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Dog Bites Man

Editor & Publisher: How ‘Orlando Sentinel’ Broke Astronaut Arrest Story. The Orlando Sentinel mixed old-fashioned beat reporting with the modern advantages of the Web to break the sensational story Monday evening of a NASA astronaut’s arrest on charges she attacked the girlfriend of another astronaut in an unfolding love triangle that has drawn national attention.

When, oh when, will it stop being journalism-business news that a newspaper breaks a story on the Web? The real news would have been if the paper had done anything else with a scoop of this kind.

It’s ridiculous — and telling of an industry that remains impossibly hidebound — that anyone would offer the paper a pat on the back for doing the obvious.

1 Comment on “Dog Bites Man”

  1. #1 emeryjay
    on Feb 7th, 2007 at 7:15 pm

    The Sentinel invested some pretty good shoe leather in uncovering the story. They broke the story on the Web. So what? For a newspaper to break a story on the Web is still novel. Apparently parts of the news business on the Web is still novel — especially the part aobut newspapers making money online.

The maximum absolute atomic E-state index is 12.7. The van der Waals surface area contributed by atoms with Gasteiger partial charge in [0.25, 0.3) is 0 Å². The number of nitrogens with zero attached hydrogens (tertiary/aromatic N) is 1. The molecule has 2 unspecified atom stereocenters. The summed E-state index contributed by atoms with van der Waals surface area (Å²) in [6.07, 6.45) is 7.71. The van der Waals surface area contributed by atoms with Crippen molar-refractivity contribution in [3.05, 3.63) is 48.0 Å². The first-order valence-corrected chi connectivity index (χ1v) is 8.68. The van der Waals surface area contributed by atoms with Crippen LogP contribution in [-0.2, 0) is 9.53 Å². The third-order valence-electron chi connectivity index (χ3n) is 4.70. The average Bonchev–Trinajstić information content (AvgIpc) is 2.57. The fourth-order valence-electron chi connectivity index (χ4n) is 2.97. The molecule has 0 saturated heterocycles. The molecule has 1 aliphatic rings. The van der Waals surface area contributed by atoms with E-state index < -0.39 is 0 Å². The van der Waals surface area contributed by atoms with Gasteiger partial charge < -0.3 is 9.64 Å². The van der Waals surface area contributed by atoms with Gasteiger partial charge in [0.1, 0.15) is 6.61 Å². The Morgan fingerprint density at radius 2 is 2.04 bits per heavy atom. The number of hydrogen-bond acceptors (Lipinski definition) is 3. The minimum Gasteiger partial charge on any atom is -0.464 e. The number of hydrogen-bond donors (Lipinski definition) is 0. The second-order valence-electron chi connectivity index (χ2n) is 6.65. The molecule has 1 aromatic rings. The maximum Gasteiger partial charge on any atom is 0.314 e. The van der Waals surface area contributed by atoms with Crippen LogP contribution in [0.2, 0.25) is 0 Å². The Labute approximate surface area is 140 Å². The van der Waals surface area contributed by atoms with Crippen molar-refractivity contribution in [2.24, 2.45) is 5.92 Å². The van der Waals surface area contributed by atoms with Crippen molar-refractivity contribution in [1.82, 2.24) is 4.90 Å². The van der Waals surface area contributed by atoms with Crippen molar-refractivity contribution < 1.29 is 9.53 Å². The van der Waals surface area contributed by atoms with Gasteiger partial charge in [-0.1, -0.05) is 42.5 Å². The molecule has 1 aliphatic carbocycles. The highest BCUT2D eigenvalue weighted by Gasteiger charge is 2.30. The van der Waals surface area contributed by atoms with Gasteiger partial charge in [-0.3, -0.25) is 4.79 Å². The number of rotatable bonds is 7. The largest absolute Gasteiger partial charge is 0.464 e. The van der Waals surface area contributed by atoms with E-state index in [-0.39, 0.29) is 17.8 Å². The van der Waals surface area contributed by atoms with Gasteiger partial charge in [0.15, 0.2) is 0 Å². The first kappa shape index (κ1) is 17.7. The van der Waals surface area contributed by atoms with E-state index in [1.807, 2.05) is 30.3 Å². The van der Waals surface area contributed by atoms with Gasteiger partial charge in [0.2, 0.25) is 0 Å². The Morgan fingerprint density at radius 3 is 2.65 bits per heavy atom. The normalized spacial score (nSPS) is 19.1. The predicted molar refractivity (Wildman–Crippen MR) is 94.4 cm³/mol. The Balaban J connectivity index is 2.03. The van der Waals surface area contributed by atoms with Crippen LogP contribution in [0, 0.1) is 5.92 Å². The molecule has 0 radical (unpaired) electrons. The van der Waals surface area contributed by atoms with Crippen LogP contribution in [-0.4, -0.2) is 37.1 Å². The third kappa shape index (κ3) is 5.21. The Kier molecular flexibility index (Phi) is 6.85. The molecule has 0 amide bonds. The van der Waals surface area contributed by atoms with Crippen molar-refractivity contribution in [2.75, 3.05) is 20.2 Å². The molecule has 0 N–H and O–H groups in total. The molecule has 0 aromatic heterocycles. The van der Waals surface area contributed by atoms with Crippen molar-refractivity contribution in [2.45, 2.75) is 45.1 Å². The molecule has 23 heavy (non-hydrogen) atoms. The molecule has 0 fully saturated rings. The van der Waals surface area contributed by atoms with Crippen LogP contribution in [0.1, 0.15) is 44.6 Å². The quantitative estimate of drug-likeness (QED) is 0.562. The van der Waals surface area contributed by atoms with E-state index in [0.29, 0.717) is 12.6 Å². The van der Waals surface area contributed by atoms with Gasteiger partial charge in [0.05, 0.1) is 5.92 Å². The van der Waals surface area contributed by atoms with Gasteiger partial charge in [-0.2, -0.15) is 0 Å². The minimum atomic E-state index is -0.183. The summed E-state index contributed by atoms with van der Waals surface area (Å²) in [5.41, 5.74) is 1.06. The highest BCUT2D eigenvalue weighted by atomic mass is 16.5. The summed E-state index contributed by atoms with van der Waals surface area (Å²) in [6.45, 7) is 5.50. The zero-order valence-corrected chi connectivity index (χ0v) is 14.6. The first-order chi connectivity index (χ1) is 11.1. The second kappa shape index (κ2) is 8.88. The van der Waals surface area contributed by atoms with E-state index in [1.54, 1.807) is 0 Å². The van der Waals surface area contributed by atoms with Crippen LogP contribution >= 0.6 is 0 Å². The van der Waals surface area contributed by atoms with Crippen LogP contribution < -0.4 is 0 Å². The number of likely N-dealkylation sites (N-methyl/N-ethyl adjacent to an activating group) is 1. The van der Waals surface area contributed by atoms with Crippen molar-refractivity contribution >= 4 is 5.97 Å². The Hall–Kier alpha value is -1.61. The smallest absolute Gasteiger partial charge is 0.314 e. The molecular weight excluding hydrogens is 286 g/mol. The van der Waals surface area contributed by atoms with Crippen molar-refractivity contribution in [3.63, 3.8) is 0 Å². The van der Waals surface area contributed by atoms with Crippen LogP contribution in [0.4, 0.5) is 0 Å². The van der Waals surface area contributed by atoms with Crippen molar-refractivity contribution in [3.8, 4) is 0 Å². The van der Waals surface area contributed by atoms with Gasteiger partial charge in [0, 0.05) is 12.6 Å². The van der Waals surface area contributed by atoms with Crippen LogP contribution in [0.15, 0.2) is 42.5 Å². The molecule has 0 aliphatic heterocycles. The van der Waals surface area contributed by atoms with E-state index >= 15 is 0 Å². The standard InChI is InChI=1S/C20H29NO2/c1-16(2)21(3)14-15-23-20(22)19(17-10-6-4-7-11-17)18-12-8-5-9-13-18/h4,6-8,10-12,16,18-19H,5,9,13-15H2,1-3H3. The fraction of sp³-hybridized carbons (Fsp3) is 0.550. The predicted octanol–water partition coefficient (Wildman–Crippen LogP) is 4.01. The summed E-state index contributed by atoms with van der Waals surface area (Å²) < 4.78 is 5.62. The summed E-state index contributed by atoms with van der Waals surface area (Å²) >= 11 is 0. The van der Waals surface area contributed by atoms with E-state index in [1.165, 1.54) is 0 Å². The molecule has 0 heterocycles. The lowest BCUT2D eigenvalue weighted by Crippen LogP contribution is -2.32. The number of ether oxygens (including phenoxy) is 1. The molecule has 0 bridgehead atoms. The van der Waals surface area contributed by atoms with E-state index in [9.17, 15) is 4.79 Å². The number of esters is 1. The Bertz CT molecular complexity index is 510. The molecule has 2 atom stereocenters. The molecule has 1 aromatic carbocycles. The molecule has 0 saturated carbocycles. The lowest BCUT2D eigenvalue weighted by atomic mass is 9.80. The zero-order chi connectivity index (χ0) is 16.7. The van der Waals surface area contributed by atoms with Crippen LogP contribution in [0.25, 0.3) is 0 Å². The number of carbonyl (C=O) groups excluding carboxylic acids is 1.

One of the first instances was one of the big Texas papers breaking the story about Timothy McVeigh’s confession. In a news conference at an online newspaper convention in Seattle, the ME conceded that the paper broke it on the Web to avoid being scooped on their own story by a rival.

    Never the less, the paper had it first — but on the Web.

    When asked by CNN about scooping themselves, the editor said:

    “We did not scoop ourselves. The last time I checked we were in the same business as CNN. It looks like we scooped CNN.”